or the process of depositing a layer of polycrystalline silicon on a
semiconductor wafer, is achieved by pyrolyzing (decomposing thermally)
inside a low-pressure reactor at a temperature of 580 to 650 deg C. This
pyrolysis process involves the following basic reaction: SiH4
--> Si + 2H2.
Polysilicon has many applications in VLSI
manufacturing. One of its primary uses is as gate electrode material
for MOS devices. A polysilicon gate's electrical conductivity may be
increased by depositing a metal (such as tungsten) or a metal silicide
(such as tungsten silicide) over the gate. Polysilicon may also be
employed as a resistor, a conductor, or as an ohmic contact for shallow
junctions, with the desired electrical conductivity attained by doping the
There are two common
low-pressure processes for depositing polysilicon layers: 1) using
silane at a pressure of 25-130 Pa (0.2 to 1.0 Torr);
and 2) using
(diluted in nitrogen) at the same total pressure. Both of these
processes can deposit polysilicon on 10-200 wafers per run, at a rate of
10-20 nm/min and with thickness uniformities of +/- 5%.
for polysilicon deposition include temperature, pressure, silane
concentration, and dopant concentration. Wafer spacing and load size
have been shown to have only minor effects on the deposition process.
The rate of polysilicon
deposition increases rapidly with temperature, since it follows the
R=A e-qEa/kT where R is the deposition
rate, Ea is the activation energy in electron volts, T is the absolute
temperature in degrees Kelvin, k is the Boltzmann constant, q is the
electron charge, and A is a constant. The activation energy for
polysilicon deposition is about 1.7 eV.
Based on this
equation, the rate of polysilicon deposition increases as the deposition
temperature increases. There will be a minimum temperature, however,
wherein the rate of deposition becomes faster than the rate at which
unreacted silane arrives at the surface. Beyond this temperature,
the deposition rate can no longer increase with temperature, since it is
now being hampered by lack of silane from which the polysilicon will be
generated. Such a reaction is then said to be
polysilicon deposition process becomes mass-transport-limited, the
reaction rate becomes dependent primarily on reactant concentration,
reactor geometry, and gas flow.
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When the rate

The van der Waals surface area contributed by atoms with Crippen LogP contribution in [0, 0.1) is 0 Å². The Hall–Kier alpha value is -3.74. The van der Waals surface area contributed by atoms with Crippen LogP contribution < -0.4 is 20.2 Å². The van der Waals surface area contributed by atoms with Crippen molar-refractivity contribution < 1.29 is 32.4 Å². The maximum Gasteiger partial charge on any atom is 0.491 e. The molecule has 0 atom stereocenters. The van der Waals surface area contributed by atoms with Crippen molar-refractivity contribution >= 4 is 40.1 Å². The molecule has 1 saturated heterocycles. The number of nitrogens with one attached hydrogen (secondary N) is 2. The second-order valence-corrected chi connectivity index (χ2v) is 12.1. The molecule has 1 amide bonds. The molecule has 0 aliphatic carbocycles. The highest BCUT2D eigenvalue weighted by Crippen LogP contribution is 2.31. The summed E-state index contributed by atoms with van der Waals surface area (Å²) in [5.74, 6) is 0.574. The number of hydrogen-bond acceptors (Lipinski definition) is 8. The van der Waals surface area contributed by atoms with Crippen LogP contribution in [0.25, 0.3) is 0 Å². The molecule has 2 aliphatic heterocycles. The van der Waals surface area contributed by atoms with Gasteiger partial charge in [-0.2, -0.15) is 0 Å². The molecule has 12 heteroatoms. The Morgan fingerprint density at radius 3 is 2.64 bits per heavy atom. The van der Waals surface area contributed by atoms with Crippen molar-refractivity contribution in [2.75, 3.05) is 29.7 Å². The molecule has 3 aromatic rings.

at which polysilicon deposition occurs is slower than the rate at which
unreacted silane arrives, then it is said to be
deposition process that is surface-reaction-limited is primarily dependent
on reactant concentration and reaction temperature. Deposition processes
must be surface-reaction-limited because they result in excellent
A plot of the logarithm of the deposition rate against the reciprocal of
the absolute temperature in the surface-reaction-limited region results in
a straight line whose slope is equal to -qEa/k.
pressure levels for VLSI manufacturing, polysilicon deposition rate below
575 deg C is too slow to be practical. Above 650 deg C, poor
deposition uniformity and excessive roughness will be encountered due to
unwanted gas-phase reactions and silane depletion.
low-pressure reactor either by changing the
or changing the
inlet gas flow
into the reactor. If the inlet gas is composed of both silane and
nitrogen, the inlet gas flow, and hence the reactor pressure, may be
varied either by changing the nitrogen flow at constant silane flow, or
changing both the nitrogen and silane flow to change the total gas flow
while keeping the gas ratio constant.
doping, if needed, is also done during the deposition process, usually by
adding phosphine, arsine, or diborane. Adding phosphine or arsine results
in slower deposition, while adding diborane increases the deposition rate.
The deposition thickness uniformity usually degrades when dopants are
added during deposition.
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